Magnificent Mary and her four challenges

Magnificent Mary and her four challenges

Magnificent Mary and her four challenges

Indian women get married and then go the family way. So goes the stereotype. Getting married, delivering twins before becoming a world champion for the fourth time? Is that a script of a new Bollywood movie? 

 It is actually just another jaw-dropping, awe-inspiring page from the remarkable MC Mary Kom story.  

 Tim De Lisle, editor of moreintelligentlife, a lifestyle magazine, described the five-feet two-inch pocket dynamite perfectly: "Boxer, mother, five-time world champion and habitual destroyer of stereotypes."

At the launch of her autobiography in Bangalore, Unbreakable, Mary talks eloquently about the struggles and the hardships that she had to endure as she made her way to the top. 

Rattling of the challenges that she has had to face, one thing becomes immediately clear. Unbreakable wasn't written with an intention to cash in on a fifteen-second success story. It was written with the sole intention of telling the world the kind of obstacles and hurdles that she faced. "I have had to face four challenges in life," Mary says. It is not hard to realise that boxing has become a way of life for this champion and Olympic bronze medallist from Manipur. Be it battering opponents inside the ring or sailing over the myriad hurdles that she has had to cross outside the ring.  

"When I decided to enter the sport, there was no boxing for women. Then when it was introduced and I made my intentions clear that I wanted to compete, I had to face lots of comments from lots of quarters."  

When she narrates her challenges, it almost feels as if every second person she came across in life didn't trust her abilities.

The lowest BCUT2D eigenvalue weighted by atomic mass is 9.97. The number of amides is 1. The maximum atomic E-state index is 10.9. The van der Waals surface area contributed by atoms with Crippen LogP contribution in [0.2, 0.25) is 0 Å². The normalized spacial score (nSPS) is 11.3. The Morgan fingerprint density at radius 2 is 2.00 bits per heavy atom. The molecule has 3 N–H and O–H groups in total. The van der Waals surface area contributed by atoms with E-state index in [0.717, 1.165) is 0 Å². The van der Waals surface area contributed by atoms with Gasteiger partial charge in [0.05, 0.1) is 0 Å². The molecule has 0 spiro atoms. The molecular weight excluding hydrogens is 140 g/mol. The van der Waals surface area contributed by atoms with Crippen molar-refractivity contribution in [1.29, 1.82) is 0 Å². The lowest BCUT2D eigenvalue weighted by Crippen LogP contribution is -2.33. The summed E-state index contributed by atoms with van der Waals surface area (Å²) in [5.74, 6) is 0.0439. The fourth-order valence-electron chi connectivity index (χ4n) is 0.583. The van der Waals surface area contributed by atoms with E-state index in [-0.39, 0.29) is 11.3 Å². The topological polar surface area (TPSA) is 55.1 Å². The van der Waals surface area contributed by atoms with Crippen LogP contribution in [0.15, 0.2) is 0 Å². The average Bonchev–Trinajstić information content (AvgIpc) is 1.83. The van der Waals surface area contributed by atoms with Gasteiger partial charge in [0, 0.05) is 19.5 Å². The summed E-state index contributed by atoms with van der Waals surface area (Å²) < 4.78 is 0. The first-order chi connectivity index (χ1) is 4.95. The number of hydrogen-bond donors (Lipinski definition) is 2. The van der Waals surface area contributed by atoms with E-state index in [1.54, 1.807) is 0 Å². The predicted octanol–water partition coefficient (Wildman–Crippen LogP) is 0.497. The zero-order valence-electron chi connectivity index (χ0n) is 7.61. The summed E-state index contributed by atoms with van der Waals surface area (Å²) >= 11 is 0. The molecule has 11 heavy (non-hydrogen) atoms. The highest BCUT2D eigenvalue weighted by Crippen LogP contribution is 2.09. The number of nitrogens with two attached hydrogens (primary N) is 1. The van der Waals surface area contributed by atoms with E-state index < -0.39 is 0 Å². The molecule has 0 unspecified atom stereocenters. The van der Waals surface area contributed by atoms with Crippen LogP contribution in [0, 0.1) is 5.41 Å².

"When I said I wanted to take up boxing, lots of people actually laughed at me," she says nonchalantly, not perturbed one bit by what many people might consider insulting. “'You are a woman and you want to play in a men's game?', they asked me. "But I didn't give up. I wanted to do it and I wanted to prove myself." 

Staying in the sport at the highest level after getting married posed another challenge. It was tough in a society where you don’t often fined women continuing in sport after tying the proverbial knot, let alone in a sport as physical and intensive as boxing. 

“So I again had to prove myself after I got married. There were again lots of comments that were passed but I just had the determination inside me to succeed,” she explains.The third challenge was being able to compete after becoming a mother for the first time.  “This time, even my father had doubts about whether I could again go back inside the ring.  I was out of the ring for two years so coming back was difficult and it was also a test of patience. With god’s grace, I proved to myself that I could overcome these challenges,” she says in that slow, unhurried voice of hers. 

She didn’t just come back to active competition but managed to win two more World titles – in the pinweight category (46 kg) in 2008 before taking the light flyweight (48) gold in 2010.  Her dream progress in the ring extended right till the London Games in 2012 when Mary managed to capture a flyweight (51 kg) bronze despite competing in a higher weight category.

“My fourth and final challenge,” she says, still maintaining the same tenor with which she started answering the question, “was that my weight category (pinweight) was not there in the Olympics. 

“The lowest was 51 kg and I was not in that division. Most of the boxers and coaches did not even expect me to win a medal. ‘How can she win a medal when Mary is very short,’ they constantly kept saying. 

“That gave me the determination and the drive to do well and it also improved me as my focus became sharper,” she reveals. 

When she starts talking about her bronze model, you sense a tinge of regret in her voice. “I still have a desire in me and with all your support, I will win gold in Rio.” 

 It is strange to note that all the hurdles that Mary has faced has sport at the heart of the conflict with threads of life woven into the equation. And with her desire to go for gold in Rio, one just feels that there are a few more pages to turn. 


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